Deliver CDC’s Triple Punch to Fight Flu

This year’s influenza (flu) season is upon us and is expected to continue until May throughout the United States. The Centers for Disease Control and Prevention (CDC) recommends three actions to reduce your risk:

1. Get a flu vaccine.

  • The CDC recommends an annual flu vaccine as the first and most important step in protecting against flu viruses.
  • While there are many different flu viruses, a flu vaccine protects against the viruses that research suggests will be most common.
  • Flu vaccination can reduce the chances of: becoming ill with the flu; doctors’ visits; and missed work or school due to flu.
  • The CDC recommends that individuals aged 6 months and older be vaccinated for the flu. The Center generally recommends getting the vaccination early during the flu season, however, as long as the viruses linger, there is still time to get a flu shot.
  • Vaccination of high-risk persons (https://www.cdc.gov/flu/about/disease/high_risk.htm) is especially important to decrease their risk of severe flu illness.

2. Everyday preventive actions to stop the spread of the flu.

  • Avoid close contact with people who have the flu. If you have flu symptoms, limit your contact with others to keep from infecting them.
  • If you have the flu, the CDC recommends that you stay home for at least 24 hours after your fever subsides, except to get medical care or for other necessities.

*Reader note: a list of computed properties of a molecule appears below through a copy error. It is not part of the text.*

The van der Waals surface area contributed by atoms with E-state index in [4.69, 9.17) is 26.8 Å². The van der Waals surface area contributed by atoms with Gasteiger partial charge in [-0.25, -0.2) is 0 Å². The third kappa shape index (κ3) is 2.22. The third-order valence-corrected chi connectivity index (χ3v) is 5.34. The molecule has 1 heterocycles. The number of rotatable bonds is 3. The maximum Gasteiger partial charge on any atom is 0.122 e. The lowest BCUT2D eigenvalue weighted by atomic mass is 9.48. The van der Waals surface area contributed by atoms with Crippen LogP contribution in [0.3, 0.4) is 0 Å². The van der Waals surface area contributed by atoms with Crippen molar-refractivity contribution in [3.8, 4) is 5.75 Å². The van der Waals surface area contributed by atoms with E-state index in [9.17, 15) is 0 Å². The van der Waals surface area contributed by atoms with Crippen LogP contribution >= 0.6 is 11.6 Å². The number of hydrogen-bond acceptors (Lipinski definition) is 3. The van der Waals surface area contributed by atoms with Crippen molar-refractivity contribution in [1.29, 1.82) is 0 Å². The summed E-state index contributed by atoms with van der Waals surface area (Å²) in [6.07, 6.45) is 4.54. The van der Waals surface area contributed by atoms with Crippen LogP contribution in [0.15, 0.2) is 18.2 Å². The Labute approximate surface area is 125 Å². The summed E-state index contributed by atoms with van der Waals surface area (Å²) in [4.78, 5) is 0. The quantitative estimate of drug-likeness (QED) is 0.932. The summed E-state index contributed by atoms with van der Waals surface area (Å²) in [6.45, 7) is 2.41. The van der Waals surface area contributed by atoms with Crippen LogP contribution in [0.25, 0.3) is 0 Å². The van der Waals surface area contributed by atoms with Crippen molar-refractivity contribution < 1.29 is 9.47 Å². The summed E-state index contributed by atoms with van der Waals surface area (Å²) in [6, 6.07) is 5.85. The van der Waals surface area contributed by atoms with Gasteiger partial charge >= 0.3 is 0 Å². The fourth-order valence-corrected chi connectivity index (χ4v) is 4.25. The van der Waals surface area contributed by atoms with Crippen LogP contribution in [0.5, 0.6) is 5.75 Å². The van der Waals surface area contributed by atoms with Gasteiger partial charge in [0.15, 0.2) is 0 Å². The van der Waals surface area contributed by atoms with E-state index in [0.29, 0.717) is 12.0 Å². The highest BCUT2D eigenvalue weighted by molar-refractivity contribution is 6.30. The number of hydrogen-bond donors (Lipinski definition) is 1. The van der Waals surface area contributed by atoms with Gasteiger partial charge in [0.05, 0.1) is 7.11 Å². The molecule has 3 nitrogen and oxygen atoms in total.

• Cover your nose and mouth with a tissue when you cough or sneeze. Throw the tissue in the trash after you use it.
  • Wash your hands often with soap and water. If soap and water are not available, use an alcohol-based hand rub.
  • Avoid touching your eyes, nose and mouth. Germs spread this way.
  • Clean and disinfect surfaces and objects that may be contaminated with germs like the flu.

3. Take flu antiviral drugs if your doctor prescribes them.

  • If you get the flu, antiviral drugs can be used to treat your illness.
  • Antiviral drugs are different from antibiotics. They are prescription medicines (pills, liquid or an inhaled powder) and are not available over the counter.
  • Antiviral drugs can make the illness milder and shorten the time you are sick. They also may prevent serious flu complications.
  • Studies show that flu antiviral drugs work best for treatment when they are started within two days of getting sick, but starting them later still can be helpful. Follow your doctor’s instructions for taking these drugs.
  • Flu symptoms include fever, cough, sore throat, runny or stuffy nose, body aches, headache, chills and fatigue. Some people also may have vomiting and diarrhea. People may be infected with the flu and have respiratory symptoms without a fever.

Visit CDC’s website to find out what to do if you get sick with the flu.

(Excerpted from the Centers for Disease Control and Prevention)


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